Graduation season in Maine this year included a special event that was somewhat modest, but significant. And not without ceremony.

On May 23 at the Two Bridges Regional Jail in Wiscasset, processional music was played, balloons and a Congratulations Class of 2017 banner were displayed, a television station and several reporters were among those in attendance, and Wiscasset Police Chief Jeffrey Lange said a few words. And Melvin, a 4-year-old terrier, and Jake, a 2-year-old Border Collie mix, became the first graduates of Beyond the Bars, a new program created and operated by the Coastal Humane Society and the Lincoln County Animal Shelter. (The two organizations are merged.)

Before receiving their diplomas, Jake and Melvin performed a number of tricks they had been taught by Dustin Campbell and Norman Palmer, both inmates. “You wouldn’t believe how focused and perfectly trained the dogs were, and these were not all simple tricks,” remembers Jane Siviski, the shelter’s marketing manager.

“The dogs are shelter dogs – needy, and not bad dogs, but they need more basic manners and training to become more appealing to people and to find a permanent home, which is always the goal,” said Dr. Mandie Wehr, who is the organization’s full-time veterinarian and since 2011 has been its Director of Shelter Operations.

Wehr, and dog program coordinator Mike Gould, helped found Beyond the Bars, “which basically selects promising shelter dogs and houses them in prison for eight to 12 weeks of training. (Non-violent) inmates volunteer, and if they are chosen, they are assigned to animals as handlers, and receive their training from Mike. And the dogs learn living skills from people who have been exposed to a lot of different things,” Wehr said.

Nationally recognized experts from Precision Behavior Animal Consulting designed a training plan for shelter staff to follow, and those methods were taught to inmates, Siviski said, with Gould making weekly visits to Two Bridges for further instruction and to check on progress.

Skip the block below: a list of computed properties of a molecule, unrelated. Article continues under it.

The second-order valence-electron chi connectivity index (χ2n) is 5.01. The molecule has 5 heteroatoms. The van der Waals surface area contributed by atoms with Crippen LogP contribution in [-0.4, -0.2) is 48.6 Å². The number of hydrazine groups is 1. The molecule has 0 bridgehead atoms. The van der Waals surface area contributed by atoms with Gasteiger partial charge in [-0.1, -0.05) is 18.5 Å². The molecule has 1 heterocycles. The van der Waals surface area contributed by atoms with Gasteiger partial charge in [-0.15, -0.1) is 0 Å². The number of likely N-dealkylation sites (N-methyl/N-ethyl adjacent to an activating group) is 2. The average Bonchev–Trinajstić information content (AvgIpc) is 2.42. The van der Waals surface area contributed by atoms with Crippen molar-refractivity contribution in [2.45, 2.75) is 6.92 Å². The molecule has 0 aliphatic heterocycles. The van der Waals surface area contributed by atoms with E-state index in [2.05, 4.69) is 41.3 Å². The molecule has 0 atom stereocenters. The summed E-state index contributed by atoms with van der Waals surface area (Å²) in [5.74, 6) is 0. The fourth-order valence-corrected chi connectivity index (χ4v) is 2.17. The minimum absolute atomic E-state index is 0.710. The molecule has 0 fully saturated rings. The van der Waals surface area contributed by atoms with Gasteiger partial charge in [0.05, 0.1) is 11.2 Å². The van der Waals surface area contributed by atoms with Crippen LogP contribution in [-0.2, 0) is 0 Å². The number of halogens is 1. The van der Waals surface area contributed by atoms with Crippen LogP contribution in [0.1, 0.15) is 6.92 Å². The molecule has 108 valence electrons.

“Dustin and Norman dedicated themselves to the program and have done amazing work with the dogs,” Gould said. “They took on a number of extra responsibilities to help the dogs as much as possible. Early wake-ups, medication administration, play, and long walks and training sessions.”

The program proved highly beneficial to inmates, much like Embrace A Vet, in which the organization helps veterans with pet adoption. The shelter’s foster care program has at least 100 critters placed at any one time. Thanks in part to these and other efforts, and because “Maine is so animal-friendly, with some of the best animal protection laws in the country, and people in general more respectful of animals,” in Wehr’s words, the shelter’s Live Release Rate is an impressive and encouraging 98 percent for dogs, 96-97 percent for cats (compared to c. 50 percent nationwide for the latter).

This, for a low-budget, 501(c)(3) organization that serves more than 40 towns and cares for more than 3,500 animals every year.

Since graduation day, Jake and Melvin have moved on to join families; in fact, Jake was adopted by Campbell. In another Beyond the Bars success story, a 70-pound Plott Hound called Zion and a young lab/retriever named Candy, both after spending an entire year in the shelter, are going to graduate on Wednesday.

“Zion had been adopted twice and returned to the shelter, but we’re pretty confident now that it won’t be happening again,” Siviski said.


For more information on Beyond The Bars and the shelter organization, please visit

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